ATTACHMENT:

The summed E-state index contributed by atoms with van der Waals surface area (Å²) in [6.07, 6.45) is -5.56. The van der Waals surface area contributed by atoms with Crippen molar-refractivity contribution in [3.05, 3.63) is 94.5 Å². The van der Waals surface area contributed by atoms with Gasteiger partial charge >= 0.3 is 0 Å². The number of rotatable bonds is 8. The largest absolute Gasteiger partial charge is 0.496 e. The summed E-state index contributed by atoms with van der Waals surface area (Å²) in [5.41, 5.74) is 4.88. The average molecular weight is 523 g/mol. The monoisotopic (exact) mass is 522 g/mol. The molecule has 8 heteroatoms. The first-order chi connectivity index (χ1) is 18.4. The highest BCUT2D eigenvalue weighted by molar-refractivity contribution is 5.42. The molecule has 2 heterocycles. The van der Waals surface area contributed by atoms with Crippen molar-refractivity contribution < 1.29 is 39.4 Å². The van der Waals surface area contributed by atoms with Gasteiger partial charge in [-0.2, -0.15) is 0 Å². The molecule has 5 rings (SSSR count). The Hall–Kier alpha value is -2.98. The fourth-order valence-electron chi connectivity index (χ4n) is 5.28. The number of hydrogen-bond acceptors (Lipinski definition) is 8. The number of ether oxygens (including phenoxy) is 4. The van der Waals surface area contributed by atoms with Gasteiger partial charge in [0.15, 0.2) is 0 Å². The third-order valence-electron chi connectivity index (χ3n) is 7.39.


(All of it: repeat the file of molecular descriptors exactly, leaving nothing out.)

The summed E-state index contributed by atoms with van der Waals surface area (Å²) in [6.07, 6.45) is -5.56. The van der Waals surface area contributed by atoms with Crippen molar-refractivity contribution in [3.05, 3.63) is 94.5 Å². The van der Waals surface area contributed by atoms with Gasteiger partial charge >= 0.3 is 0 Å². The number of rotatable bonds is 8. The largest absolute Gasteiger partial charge is 0.496 e. The summed E-state index contributed by atoms with van der Waals surface area (Å²) in [5.41, 5.74) is 4.88. The average molecular weight is 523 g/mol. The monoisotopic (exact) mass is 522 g/mol. The molecule has 8 heteroatoms. The first-order chi connectivity index (χ1) is 18.4. The highest BCUT2D eigenvalue weighted by molar-refractivity contribution is 5.42. The molecule has 2 heterocycles. The van der Waals surface area contributed by atoms with Crippen molar-refractivity contribution < 1.29 is 39.4 Å². The van der Waals surface area contributed by atoms with Gasteiger partial charge in [-0.2, -0.15) is 0 Å². The molecule has 5 rings (SSSR count). The Hall–Kier alpha value is -2.98. The fourth-order valence-electron chi connectivity index (χ4n) is 5.28. The number of hydrogen-bond acceptors (Lipinski definition) is 8. The number of ether oxygens (including phenoxy) is 4. The van der Waals surface area contributed by atoms with Gasteiger partial charge in [0.15, 0.2) is 0 Å². The third-order valence-electron chi connectivity index (χ3n) is 7.39.